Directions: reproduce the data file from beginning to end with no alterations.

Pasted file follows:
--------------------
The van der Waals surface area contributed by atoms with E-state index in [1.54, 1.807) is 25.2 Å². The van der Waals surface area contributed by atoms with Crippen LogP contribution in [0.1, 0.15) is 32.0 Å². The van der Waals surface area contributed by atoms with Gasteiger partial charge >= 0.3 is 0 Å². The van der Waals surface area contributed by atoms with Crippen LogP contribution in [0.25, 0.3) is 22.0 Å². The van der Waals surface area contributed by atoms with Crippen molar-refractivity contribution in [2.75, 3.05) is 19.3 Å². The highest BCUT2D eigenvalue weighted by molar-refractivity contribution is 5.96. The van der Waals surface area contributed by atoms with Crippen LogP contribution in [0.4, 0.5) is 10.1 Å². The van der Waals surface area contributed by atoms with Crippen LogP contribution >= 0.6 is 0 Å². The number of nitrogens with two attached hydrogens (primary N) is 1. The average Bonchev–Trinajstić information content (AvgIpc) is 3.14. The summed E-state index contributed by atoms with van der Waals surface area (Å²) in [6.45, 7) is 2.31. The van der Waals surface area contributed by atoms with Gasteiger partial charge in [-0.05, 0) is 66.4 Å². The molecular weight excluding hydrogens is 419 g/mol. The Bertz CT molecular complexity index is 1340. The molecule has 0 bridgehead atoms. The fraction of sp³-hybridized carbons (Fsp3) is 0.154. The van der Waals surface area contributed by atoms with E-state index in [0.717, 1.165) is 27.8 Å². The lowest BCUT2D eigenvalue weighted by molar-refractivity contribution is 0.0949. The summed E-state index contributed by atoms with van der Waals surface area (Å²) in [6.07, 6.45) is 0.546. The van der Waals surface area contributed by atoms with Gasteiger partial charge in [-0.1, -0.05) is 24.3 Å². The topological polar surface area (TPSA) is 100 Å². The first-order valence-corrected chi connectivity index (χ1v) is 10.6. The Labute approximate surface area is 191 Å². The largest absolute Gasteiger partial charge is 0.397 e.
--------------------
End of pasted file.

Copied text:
The van der Waals surface area contributed by atoms with E-state index in [1.54, 1.807) is 25.2 Å². The van der Waals surface area contributed by atoms with Crippen LogP contribution in [0.1, 0.15) is 32.0 Å². The van der Waals surface area contributed by atoms with Gasteiger partial charge >= 0.3 is 0 Å². The van der Waals surface area contributed by atoms with Crippen LogP contribution in [0.25, 0.3) is 22.0 Å². The van der Waals surface area contributed by atoms with Crippen molar-refractivity contribution in [2.75, 3.05) is 19.3 Å². The highest BCUT2D eigenvalue weighted by molar-refractivity contribution is 5.96. The van der Waals surface area contributed by atoms with Crippen LogP contribution in [0.4, 0.5) is 10.1 Å². The van der Waals surface area contributed by atoms with Crippen LogP contribution >= 0.6 is 0 Å². The number of nitrogens with two attached hydrogens (primary N) is 1. The average Bonchev–Trinajstić information content (AvgIpc) is 3.14. The summed E-state index contributed by atoms with van der Waals surface area (Å²) in [6.45, 7) is 2.31. The van der Waals surface area contributed by atoms with Gasteiger partial charge in [-0.05, 0) is 66.4 Å². The molecular weight excluding hydrogens is 419 g/mol. The Bertz CT molecular complexity index is 1340. The molecule has 0 bridgehead atoms. The fraction of sp³-hybridized carbons (Fsp3) is 0.154. The van der Waals surface area contributed by atoms with E-state index in [0.717, 1.165) is 27.8 Å². The lowest BCUT2D eigenvalue weighted by molar-refractivity contribution is 0.0949. The summed E-state index contributed by atoms with van der Waals surface area (Å²) in [6.07, 6.45) is 0.546. The van der Waals surface area contributed by atoms with Gasteiger partial charge in [-0.1, -0.05) is 24.3 Å². The topological polar surface area (TPSA) is 100 Å². The first-order valence-corrected chi connectivity index (χ1v) is 10.6. The Labute approximate surface area is 191 Å². The largest absolute Gasteiger partial charge is 0.397 e.